Mark Dienhart

Dienhart to Leave St. Thomas, Run Schulze Family Foundation

Dr. Mark Dienhart, executive vice president and chief operating officer, will leave the University of St. Thomas on July 8 to become president and chief executive officer of the Schulze Family Foundation.

“I consider it a privilege to have had a chance to serve St. Thomas over two tours of duty and, of course, will remain a proud and loyal St. Thomas alumnus for life,” Dienhart said. “I have great fondness and respect for Dick and Maureen Schulze and am excited to be able to help with Dick’s ambitious plans for his family foundation.”

Dick Schulze, founder of Best Buy Co. and a St. Thomas trustee since 1995, created the foundation in 2004. His daughter, Nancy Tellor, served as its founding executive director but has moved out of the area, creating the opening for the position that Dienhart will fill. The foundation has historically focused on grants in education and medical research.

“We are delighted with Mark’s decision to join the Schulze Family Foundation as its new president and CEO,” Schulze said. “Mark has had a meaningful impact at every turn of his career at St. Thomas. His knowledge will provide insight and experience to our mission of creating transformational change for mankind.”

Father Dennis Dease, president of St. Thomas, congratulated Dienhart on his new position and thanked Dienhart for exceptional leadership during a period in which the university increased its undergraduate enrollment, constructed several new buildings and raised $515 million in the Opening Doors capital campaign. Dienhart directed the campaign.

“Mark had both the vision and the organizational skills to accomplish a great deal during the time of a challenging recession and escalating competition for students,” Dease said. “He always has had the highest standards and worked tirelessly to carry out each and every task. His contributions have been enormous and will be felt for many years.”

In his new role, Dienhart will continue to work closely with the university in support of the Schulze School of Entrepreneurship. In addition, to ensure the university has the continued benefit of his institutional knowledge and experience, Dienhart has agreed to serve as an advisor to Dr. Julie Sullivan, who will succeed Dease as president of St. Thomas on July 1, and to work on special projects as requested by Sullivan.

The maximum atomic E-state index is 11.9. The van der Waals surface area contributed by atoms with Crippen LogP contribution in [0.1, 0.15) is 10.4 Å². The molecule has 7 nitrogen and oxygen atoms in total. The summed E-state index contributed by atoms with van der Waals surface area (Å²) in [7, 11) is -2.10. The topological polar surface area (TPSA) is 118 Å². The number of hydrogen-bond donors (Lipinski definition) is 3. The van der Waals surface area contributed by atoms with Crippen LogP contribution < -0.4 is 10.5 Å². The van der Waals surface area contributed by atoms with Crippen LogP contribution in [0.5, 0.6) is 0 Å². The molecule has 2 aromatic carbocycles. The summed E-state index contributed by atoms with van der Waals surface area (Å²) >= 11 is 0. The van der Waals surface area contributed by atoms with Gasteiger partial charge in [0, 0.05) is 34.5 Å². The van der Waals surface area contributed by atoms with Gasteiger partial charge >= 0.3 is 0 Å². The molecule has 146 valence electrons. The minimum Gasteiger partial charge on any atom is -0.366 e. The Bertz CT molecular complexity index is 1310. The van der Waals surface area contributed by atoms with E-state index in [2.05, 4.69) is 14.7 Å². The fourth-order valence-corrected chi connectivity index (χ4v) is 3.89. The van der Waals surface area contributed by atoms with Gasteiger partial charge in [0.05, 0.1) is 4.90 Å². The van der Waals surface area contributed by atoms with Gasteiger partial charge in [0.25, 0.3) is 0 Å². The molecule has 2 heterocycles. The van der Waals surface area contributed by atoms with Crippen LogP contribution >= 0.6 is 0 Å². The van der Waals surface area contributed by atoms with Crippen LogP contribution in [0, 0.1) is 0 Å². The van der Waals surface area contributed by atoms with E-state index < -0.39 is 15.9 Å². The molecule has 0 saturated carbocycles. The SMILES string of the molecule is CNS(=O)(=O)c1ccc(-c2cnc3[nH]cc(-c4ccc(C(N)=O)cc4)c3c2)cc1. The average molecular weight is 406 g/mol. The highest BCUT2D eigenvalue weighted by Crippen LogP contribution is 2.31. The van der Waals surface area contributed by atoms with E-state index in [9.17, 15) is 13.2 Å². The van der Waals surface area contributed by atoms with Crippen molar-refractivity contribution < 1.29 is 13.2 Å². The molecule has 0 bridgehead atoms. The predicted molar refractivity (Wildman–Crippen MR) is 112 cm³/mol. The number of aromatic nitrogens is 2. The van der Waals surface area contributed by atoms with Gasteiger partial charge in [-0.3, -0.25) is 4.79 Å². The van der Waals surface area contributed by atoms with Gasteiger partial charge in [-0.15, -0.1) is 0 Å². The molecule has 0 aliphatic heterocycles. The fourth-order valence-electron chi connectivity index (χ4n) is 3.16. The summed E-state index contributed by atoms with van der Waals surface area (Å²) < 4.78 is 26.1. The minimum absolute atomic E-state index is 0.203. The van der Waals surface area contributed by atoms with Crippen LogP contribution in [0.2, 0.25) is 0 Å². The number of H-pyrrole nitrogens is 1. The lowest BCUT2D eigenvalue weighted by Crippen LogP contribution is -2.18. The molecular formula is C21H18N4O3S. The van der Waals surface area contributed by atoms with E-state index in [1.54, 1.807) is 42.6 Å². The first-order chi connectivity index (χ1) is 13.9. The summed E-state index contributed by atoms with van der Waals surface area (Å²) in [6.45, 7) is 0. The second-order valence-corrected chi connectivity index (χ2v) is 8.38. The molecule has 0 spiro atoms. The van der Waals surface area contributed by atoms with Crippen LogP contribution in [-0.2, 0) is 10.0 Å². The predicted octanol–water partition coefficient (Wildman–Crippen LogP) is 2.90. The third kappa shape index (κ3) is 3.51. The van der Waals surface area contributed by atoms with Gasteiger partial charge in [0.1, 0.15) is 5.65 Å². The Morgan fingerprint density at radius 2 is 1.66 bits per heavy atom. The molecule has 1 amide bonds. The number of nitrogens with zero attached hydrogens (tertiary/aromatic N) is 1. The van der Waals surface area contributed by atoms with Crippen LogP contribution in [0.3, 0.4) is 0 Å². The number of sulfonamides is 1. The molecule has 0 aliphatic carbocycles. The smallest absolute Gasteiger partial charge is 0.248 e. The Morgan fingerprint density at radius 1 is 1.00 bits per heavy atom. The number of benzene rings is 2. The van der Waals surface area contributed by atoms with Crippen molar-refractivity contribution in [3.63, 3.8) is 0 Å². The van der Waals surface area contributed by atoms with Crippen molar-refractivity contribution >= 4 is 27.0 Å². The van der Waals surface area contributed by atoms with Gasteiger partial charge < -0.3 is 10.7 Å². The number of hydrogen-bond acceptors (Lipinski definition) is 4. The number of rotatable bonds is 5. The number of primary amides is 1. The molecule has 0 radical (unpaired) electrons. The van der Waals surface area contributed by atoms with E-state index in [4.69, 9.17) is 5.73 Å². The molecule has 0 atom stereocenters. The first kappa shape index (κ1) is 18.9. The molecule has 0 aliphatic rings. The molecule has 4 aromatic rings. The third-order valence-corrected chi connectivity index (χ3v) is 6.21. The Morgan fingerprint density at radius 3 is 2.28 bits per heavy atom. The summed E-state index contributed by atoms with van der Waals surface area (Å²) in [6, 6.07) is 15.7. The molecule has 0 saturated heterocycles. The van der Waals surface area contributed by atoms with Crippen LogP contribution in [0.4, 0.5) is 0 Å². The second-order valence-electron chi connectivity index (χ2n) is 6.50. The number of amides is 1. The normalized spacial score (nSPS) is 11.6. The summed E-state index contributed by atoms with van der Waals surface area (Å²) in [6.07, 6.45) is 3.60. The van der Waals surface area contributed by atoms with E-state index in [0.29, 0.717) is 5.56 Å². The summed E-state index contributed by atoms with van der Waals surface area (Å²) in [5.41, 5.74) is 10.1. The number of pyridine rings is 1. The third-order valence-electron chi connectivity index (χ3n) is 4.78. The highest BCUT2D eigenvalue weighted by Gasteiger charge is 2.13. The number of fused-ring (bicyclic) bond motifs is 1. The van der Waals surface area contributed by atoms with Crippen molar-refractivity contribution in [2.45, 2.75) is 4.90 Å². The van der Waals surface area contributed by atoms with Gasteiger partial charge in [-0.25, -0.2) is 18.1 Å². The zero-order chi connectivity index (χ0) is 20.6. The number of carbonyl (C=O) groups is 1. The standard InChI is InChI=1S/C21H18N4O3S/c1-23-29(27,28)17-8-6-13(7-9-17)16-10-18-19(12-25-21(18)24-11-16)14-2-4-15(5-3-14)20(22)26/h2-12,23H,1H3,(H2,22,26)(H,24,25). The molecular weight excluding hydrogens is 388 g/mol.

During Dienhart’s tenure leading the university’s non-academic administrative units, St. Thomas has:

  • Improved its financial strength and maintained balanced budgets. Net assets have grown 63 percent over the last 10 years and endowment assets have grown 68 percent.
  • Increased undergraduate student enrollment 21 percent, from 5,241 in 2003 to 6,336 in 2012, including freshman classes that have exceeded 1,300 in every year except one since 2005. Applications have doubled over that time.
  • Raised $515 million in the Opening Doors capital campaign, which concluded last October. The amount exceeded what was raised in the previous four capital campaigns combined and in the process the number of individual donors grew from 6,413 in 2001 to 15,300 in 2012. “Mark’s leadership as director of Opening Doors will provide the university with incredible opportunities to carry out its mission and vision – opportunities that would not have been available with a less successful campaign,” Dease said.
  • Built and opened seven major buildings, including two in Minneapolis (School of Law and Schulze Hall) and five in St. Paul (Flynn Residence Hall, McNeely Hall, the Anderson Parking Facility, the Anderson Athletic and Recreation Complex and the Anderson Student Center). The Anderson buildings have greatly enhanced on-campus experiences for students, faculty, staff and alumni and have received national recognition and accolades from the community.
  • Achieved extraordinary success in athletic programs. Five teams have won national championships in the past 10 years and 10 teams have finished in the top five in Division III over the last three years. The men’s and women’s athletic teams have swept the MIAC All-Sports Championships for six straight years.

Dienhart, a Minneapolis native, is a 1975 summa cum laude graduate of St. Thomas with a Bachelor of Arts degree in philosophy. He holds two degrees – a master’s in journalism and mass communications and a doctorate in higher education administration – from the University of Minnesota.

A member of the St. Thomas Athletic Hall of Fame, he was an All-American in track and field as a national champion and national record-holder in the shot put, and an All-American and two-time Academic All-American in football. He won the 1975 Tommie Award, given annually to the senior who best exemplifies the ideals of the university.

Dienhart held several jobs, including two head-coaching positions, at St. Thomas after graduation. He was named men’s track and field coach in 1980 and football coach in 1981. His football teams compiled a 44-14-1 record in six seasons, winning the MIAC title with a 9-0 record in 1983 and going on to St. Thomas’ first national playoff game. His track and field teams won four indoor and four outdoor MIAC titles and won the NCAA Division III indoor championship in 1984.

He left coaching after the 1986 football season to serve as executive director of public and alumni affairs until 1990, when he joined the University of Minnesota as an associate athletic director. He was promoted to senior associate athletic director in 1992 and athletic director in 1995. He left the university in 1999 and was a senior vice president in consumer banking at US Bank until he returned to St. Thomas in 2001 as senior vice president for institutional advancement. He was later promoted to his current role.